Marc Faber: Market volatility will continue, here's why
Global market volatility is not just down to the U.S. Federal Reserve's tapering of its monetary stimulus program, according to influential investor Marc Faber, who warned that the wild swings seen in recent weeks are also down to a global slowdown in growth.
"It would seem to me that it's not just tapering that is putting pressure on markets," Faber, the author of the closely watched "Gloom, Boom & Doom Report" told CNBC on Tuesday. "In emerging economies we have practically no growth, we have a slowdown in China that is more meaningful than the strategists seem to think and than the official, Chinese statistics seem to suggest."
"That then puts pressure on the earnings of the multinationals because most of the growth in the world over the last five years has come from emerging economies," he told CNBC Europe's "Squawk Box." No growth, he said, was causing "a vicious circle on the downside" with slowing emerging economies and inflated asset markets that are now deflating, in turn putting more pressure on asset prices and on the economies.
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Faber's comments come as volatility in equity markets continued this week, prompting concerns among traders and investors that markets were at the start of a sharp correction. The moves lower follow a rally last year on the back of the U.S. Federal Reserve's monetary stimulus.
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Since the Fed started tapering its monthly asset purchases by $10 billion a month in December and another $10 billion in January, stock markets have taken a tumble. Emerging markets fell first; this week the U.S. and Europe have also seen significant weakness.
On Monday, U.S. stocks saw their worst start to February since 1933 after a manufacturing report heightened concern about the strength of the U.S. economy. Overall factory activity hit an eight-month low in January as new order growth plunged by the most in 33 years.
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Illustrating the heightened state of concern among investors, the CBOE Volatility Index rose above 20 on Monday for the first time in four months, while the yield on the 10-year Treasury note hit a three-month low. Faber said he had been advising his readers to buy 10-year U.S. Treasurys over the last few months. He expects yields to rise as investors would seek a safe haven.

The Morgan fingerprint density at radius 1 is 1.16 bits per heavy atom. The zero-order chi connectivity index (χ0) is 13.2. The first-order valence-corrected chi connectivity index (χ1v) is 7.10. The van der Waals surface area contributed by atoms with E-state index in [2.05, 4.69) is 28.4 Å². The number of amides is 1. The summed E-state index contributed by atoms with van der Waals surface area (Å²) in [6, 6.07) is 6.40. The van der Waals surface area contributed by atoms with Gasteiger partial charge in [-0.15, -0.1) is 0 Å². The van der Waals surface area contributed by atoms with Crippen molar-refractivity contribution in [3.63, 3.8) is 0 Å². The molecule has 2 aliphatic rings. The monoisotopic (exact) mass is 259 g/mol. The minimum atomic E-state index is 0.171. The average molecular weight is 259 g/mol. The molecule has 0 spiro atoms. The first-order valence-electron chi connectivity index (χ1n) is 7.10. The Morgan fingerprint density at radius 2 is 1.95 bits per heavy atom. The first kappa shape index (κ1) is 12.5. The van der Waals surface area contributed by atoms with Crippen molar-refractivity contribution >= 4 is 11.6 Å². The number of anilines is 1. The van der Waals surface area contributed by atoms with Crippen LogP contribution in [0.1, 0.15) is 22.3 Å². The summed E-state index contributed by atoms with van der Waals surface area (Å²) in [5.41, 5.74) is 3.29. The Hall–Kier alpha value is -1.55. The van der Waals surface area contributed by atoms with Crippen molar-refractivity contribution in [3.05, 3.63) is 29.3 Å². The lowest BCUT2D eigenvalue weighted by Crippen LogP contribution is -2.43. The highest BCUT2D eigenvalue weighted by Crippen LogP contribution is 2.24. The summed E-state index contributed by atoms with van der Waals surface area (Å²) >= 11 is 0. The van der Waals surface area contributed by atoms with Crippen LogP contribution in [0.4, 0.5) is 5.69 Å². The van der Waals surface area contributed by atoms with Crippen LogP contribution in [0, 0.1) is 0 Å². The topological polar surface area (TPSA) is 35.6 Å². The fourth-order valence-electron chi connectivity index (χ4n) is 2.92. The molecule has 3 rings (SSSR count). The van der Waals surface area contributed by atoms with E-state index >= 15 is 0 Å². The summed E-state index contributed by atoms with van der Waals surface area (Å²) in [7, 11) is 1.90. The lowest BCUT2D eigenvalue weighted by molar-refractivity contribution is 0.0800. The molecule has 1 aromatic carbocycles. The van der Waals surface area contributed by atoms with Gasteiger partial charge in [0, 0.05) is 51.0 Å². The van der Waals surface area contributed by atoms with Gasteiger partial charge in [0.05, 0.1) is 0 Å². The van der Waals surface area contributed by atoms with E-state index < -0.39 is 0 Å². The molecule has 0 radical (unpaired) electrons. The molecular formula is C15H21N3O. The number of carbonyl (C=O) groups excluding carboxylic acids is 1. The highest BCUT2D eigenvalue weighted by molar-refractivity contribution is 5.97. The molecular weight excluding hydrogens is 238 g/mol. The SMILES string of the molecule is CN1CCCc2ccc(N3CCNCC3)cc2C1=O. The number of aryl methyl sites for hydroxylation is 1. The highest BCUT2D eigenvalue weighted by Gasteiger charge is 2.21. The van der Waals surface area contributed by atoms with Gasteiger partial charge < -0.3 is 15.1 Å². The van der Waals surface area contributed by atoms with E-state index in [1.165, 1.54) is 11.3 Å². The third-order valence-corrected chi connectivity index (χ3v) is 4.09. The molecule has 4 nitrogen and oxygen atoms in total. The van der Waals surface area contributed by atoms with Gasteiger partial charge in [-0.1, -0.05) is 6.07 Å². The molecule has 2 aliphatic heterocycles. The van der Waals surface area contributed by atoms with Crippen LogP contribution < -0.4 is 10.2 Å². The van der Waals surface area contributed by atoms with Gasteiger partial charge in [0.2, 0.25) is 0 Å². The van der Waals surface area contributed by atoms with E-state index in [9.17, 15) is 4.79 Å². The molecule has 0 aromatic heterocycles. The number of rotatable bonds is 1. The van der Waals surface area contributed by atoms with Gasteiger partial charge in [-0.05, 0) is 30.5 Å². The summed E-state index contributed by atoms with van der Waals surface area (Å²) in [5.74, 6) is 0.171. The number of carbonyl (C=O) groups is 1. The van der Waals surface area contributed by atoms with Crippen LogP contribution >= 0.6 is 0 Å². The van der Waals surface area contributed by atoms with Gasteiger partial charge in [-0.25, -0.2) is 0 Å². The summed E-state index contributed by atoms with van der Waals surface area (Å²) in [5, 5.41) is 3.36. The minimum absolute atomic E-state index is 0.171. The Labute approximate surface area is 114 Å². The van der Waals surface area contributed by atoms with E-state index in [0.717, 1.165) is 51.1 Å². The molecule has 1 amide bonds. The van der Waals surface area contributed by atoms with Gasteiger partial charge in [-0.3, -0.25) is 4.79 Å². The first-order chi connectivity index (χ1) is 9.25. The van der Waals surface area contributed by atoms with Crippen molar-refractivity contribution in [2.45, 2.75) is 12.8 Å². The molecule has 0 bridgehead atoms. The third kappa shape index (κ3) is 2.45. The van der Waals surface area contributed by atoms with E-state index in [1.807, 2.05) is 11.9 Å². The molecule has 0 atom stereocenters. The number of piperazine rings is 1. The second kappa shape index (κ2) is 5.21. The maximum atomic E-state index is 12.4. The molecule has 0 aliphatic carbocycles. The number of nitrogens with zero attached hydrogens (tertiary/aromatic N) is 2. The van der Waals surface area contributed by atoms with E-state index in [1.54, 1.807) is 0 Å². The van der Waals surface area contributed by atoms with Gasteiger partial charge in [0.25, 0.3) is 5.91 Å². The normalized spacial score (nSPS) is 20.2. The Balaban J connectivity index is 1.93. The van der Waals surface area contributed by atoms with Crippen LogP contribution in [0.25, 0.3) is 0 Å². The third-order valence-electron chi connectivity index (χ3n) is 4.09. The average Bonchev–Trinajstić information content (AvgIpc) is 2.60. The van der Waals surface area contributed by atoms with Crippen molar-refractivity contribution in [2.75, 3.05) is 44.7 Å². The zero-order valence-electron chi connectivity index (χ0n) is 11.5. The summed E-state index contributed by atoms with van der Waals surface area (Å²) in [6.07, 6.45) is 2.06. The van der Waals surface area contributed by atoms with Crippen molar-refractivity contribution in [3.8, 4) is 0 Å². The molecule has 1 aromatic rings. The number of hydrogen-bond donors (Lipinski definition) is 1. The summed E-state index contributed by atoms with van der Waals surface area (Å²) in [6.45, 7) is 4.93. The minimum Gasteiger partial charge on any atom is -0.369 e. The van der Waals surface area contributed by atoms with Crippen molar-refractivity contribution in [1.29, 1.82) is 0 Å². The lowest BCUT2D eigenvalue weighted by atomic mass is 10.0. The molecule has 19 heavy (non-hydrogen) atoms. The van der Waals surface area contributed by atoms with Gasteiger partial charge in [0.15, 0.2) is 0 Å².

"For the next three to six months probably they are a better place to be than equities," he warned. "I don't like [10-year Treasurys] for the long-term because the maximum you can earn is something like 2.65 percent per annum for the next 10 years, but Treasurys are expected to rally because of economic weakness and a stock market decline. In the last few years at least there was a flight into quality – that is, a flight into Treasurys."
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Faber warned of the risks of the present global credit bubble and said another slowdown could follow on the back of rising consumer debt levels – which had previously helped to create growth.
"Total credit as a percent of the global economy is now 30 percent higher than it was at the start of the economic crisis in 2007, we have had rapidly escalating household debt especially in emerging economies and resource economies like Canada and Australia and we have come to a point where household debt has become burdensome on the system—that is, where an economic slowdown follows."
- By CNBC's Holly Ellyatt, follow her on Twitter @HollyEllyatt.